The Planet’s Newest Marine Reserve

Plus, half-a-million square miles of the Pacific Ocean get protection. | By NGT Staff  
In addition to establishing a new marine monument in the Atlantic Ocean, the United States also expanded the area of the existing Papahānaumokuākea Marine National Monument in the Pacific Ocean, in August. The coral reefs of Papahānaumokuākea support a staggering 7,000 marine species, including these crimson bigeye soldierfish. Photo: NOAA's National Ocean Service/Flickr/Creative Commons (http://bit.ly/1jxQJMa)
In addition to establishing a new marine monument in the Atlantic Ocean, the United States also expanded the area of the existing Papahānaumokuākea Marine National Monument in the Pacific Ocean, in August. The coral reefs of Papahānaumokuākea support a staggering 7,000 marine species, including these crimson bigeye soldierfish. Photo: NOAA's National Ocean Service/Flickr/Creative Commons (http://bit.ly/1jxQJMa)

Last week, the U.S. got its first marine national monument in the Atlantic Ocean: a protected area covering 7,885 square kilometres (just over twice the size of Goa) that is entirely free of commercial fishing and extraction activities. The Northeast Canyons and Seamounts Marine National Monument, which lies off the East Coast, has four submarine volcanoes, three massive canyons, and marine life including sperm whales and bamboo corals that are “as big as jungle gyms,” according to this National Geographic report.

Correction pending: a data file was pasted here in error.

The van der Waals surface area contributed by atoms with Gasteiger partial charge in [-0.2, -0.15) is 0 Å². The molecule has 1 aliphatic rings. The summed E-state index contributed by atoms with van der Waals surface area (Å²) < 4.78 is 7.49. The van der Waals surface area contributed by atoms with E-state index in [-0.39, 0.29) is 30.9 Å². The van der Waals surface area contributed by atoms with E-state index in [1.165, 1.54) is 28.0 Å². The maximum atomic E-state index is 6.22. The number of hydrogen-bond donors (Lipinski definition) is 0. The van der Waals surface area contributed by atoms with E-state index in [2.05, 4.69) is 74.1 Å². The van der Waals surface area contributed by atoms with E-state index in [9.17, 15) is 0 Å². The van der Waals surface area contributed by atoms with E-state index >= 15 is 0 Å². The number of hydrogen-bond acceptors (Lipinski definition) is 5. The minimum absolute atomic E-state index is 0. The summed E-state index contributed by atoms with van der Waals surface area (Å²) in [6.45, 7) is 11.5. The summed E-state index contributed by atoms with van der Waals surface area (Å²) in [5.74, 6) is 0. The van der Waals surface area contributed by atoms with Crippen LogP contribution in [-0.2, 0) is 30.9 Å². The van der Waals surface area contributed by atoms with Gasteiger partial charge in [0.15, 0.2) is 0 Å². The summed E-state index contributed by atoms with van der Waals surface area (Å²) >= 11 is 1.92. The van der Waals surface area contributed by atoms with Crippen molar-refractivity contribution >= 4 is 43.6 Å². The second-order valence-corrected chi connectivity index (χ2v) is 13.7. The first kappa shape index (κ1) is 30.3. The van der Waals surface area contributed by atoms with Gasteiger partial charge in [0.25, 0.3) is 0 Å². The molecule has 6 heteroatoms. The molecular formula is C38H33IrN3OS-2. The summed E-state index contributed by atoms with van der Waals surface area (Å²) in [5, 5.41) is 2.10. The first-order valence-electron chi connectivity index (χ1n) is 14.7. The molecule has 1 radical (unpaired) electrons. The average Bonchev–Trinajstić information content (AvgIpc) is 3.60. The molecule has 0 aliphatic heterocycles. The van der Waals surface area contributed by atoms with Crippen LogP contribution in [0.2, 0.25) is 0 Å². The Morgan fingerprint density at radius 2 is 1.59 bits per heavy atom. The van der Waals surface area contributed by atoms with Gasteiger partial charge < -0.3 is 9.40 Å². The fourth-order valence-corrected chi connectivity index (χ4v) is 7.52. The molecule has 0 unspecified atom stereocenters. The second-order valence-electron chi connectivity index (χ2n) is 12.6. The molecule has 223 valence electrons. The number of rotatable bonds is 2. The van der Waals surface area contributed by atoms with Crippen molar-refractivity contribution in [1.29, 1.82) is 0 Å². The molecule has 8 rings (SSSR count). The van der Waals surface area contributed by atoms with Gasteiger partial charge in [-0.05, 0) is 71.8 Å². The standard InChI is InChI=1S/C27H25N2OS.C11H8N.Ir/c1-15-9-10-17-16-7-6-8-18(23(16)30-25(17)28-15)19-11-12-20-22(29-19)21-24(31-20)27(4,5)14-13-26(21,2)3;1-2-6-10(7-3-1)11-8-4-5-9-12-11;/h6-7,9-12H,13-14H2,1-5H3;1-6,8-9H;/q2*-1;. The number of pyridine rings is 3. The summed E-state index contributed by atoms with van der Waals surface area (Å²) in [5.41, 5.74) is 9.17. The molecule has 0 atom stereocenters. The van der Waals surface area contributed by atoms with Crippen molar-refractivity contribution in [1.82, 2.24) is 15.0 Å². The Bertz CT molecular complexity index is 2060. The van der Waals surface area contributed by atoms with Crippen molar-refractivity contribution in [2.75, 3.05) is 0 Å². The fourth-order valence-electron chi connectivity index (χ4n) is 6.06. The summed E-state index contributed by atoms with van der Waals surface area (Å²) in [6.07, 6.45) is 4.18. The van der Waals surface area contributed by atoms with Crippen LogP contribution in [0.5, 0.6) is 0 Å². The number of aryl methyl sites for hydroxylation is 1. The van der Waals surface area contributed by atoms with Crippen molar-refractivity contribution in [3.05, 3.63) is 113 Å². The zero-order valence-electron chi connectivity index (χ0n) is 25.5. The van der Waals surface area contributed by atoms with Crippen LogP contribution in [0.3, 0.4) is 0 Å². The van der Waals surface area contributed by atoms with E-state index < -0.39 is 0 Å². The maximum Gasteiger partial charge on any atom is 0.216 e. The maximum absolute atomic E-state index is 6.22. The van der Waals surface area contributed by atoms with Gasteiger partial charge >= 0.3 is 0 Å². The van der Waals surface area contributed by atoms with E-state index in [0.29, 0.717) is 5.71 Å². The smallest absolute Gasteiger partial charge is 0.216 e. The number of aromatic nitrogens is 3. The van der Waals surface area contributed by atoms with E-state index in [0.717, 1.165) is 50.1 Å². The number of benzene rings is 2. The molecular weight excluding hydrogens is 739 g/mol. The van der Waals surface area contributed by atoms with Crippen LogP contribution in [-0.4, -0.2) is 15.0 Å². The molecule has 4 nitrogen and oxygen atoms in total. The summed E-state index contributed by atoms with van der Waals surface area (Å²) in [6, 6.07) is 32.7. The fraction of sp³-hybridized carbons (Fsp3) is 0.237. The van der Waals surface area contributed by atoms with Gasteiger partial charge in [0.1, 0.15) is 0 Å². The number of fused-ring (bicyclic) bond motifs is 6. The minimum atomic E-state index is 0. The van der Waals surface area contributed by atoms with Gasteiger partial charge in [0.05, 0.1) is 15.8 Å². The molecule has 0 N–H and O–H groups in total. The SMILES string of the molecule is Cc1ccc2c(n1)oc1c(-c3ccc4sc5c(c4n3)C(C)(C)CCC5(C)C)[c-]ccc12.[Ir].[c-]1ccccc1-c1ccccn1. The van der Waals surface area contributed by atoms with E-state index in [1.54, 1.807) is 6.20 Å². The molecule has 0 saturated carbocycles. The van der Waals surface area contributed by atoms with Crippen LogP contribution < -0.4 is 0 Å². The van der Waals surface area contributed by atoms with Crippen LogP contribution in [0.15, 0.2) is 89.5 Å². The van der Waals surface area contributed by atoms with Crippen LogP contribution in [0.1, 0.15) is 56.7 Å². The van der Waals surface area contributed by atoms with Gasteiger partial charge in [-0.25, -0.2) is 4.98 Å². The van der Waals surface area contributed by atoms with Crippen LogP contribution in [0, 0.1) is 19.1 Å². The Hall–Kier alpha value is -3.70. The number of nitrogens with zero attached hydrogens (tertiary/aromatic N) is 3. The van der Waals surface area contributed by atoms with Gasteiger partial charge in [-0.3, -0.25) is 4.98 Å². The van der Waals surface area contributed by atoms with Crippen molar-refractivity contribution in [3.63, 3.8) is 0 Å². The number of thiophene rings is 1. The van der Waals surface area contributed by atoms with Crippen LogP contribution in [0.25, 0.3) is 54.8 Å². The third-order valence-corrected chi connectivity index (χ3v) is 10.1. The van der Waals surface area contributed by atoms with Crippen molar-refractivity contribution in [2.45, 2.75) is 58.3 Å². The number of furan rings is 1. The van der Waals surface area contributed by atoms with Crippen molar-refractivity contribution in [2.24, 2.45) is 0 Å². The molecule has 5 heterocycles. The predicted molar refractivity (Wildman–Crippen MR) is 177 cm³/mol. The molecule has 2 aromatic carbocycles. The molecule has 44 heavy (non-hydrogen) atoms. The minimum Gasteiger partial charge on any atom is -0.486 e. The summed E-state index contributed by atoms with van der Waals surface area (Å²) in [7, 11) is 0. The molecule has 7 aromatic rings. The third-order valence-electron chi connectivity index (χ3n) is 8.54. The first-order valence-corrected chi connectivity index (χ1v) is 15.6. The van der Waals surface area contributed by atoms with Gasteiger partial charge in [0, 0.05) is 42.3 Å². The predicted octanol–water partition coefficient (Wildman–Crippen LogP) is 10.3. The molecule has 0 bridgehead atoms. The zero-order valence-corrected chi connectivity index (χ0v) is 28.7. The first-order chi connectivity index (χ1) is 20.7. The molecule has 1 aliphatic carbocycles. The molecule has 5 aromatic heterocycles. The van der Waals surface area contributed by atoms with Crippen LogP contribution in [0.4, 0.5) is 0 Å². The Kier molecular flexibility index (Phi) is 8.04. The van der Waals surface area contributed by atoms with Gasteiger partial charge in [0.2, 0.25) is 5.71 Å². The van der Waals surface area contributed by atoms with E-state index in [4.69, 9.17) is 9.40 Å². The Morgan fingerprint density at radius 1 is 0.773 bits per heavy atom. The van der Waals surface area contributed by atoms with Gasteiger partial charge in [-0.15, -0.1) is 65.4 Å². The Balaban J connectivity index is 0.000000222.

The U.S. now has the largest conservation area on Earth.

In August 2016, President Barack Obama also increased the area of the Papahānaumokuākea Marine National Monument in the Pacific Ocean. It is now larger than all the other American national parks combined—a monumental feat in the year that U.S.’s National Park Service celebrates its centennial. The marine reserve now covers more than half-a-million square miles (9,37,568 square kilometres, to be precise). It is known for its importance to native Hawaiian culture and for its incredible marine life, including the rare black coral that have existed for over 4,000 years.

Papahānaumokuākea contains some of the healthiest coral reefs in the world and about 25 per cent of the creatures in the reserve are found nowhere else on Earth. As this National Geographic article points out, many, like a recently-discovered ghostly octopus, have not been identified yet.

Get a closer view of Papahānaumokuākea Marine National Monument in this video:

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